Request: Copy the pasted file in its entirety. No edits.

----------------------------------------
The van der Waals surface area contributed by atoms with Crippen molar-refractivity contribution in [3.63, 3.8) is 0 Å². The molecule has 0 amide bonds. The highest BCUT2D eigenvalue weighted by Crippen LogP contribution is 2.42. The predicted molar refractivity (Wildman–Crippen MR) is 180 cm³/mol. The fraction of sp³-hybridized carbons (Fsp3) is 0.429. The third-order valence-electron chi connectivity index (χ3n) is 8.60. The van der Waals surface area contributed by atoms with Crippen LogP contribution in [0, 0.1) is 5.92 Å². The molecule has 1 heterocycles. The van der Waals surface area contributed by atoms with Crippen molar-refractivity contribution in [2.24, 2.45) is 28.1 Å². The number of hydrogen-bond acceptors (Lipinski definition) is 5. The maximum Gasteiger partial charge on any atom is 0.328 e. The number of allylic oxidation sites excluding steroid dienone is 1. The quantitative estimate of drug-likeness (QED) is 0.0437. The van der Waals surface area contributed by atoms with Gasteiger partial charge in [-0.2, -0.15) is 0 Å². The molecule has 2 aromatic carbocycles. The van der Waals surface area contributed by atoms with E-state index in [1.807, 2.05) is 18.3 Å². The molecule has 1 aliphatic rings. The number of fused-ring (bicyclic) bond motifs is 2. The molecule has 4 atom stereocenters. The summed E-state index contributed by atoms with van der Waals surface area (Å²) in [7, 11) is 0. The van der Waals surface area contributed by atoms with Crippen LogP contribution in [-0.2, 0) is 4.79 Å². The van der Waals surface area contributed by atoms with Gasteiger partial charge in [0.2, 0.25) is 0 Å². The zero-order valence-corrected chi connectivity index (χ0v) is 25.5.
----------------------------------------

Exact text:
The van der Waals surface area contributed by atoms with Crippen molar-refractivity contribution in [3.63, 3.8) is 0 Å². The molecule has 0 amide bonds. The highest BCUT2D eigenvalue weighted by Crippen LogP contribution is 2.42. The predicted molar refractivity (Wildman–Crippen MR) is 180 cm³/mol. The fraction of sp³-hybridized carbons (Fsp3) is 0.429. The third-order valence-electron chi connectivity index (χ3n) is 8.60. The van der Waals surface area contributed by atoms with Crippen LogP contribution in [0, 0.1) is 5.92 Å². The molecule has 1 heterocycles. The van der Waals surface area contributed by atoms with Crippen molar-refractivity contribution in [2.24, 2.45) is 28.1 Å². The number of hydrogen-bond acceptors (Lipinski definition) is 5. The maximum Gasteiger partial charge on any atom is 0.328 e. The number of allylic oxidation sites excluding steroid dienone is 1. The quantitative estimate of drug-likeness (QED) is 0.0437. The van der Waals surface area contributed by atoms with Gasteiger partial charge in [-0.2, -0.15) is 0 Å². The molecule has 2 aromatic carbocycles. The van der Waals surface area contributed by atoms with E-state index in [1.807, 2.05) is 18.3 Å². The molecule has 1 aliphatic rings. The number of fused-ring (bicyclic) bond motifs is 2. The molecule has 4 atom stereocenters. The summed E-state index contributed by atoms with van der Waals surface area (Å²) in [7, 11) is 0. The van der Waals surface area contributed by atoms with Crippen LogP contribution in [-0.2, 0) is 4.79 Å². The van der Waals surface area contributed by atoms with Gasteiger partial charge in [0.2, 0.25) is 0 Å². The zero-order valence-corrected chi connectivity index (χ0v) is 25.5.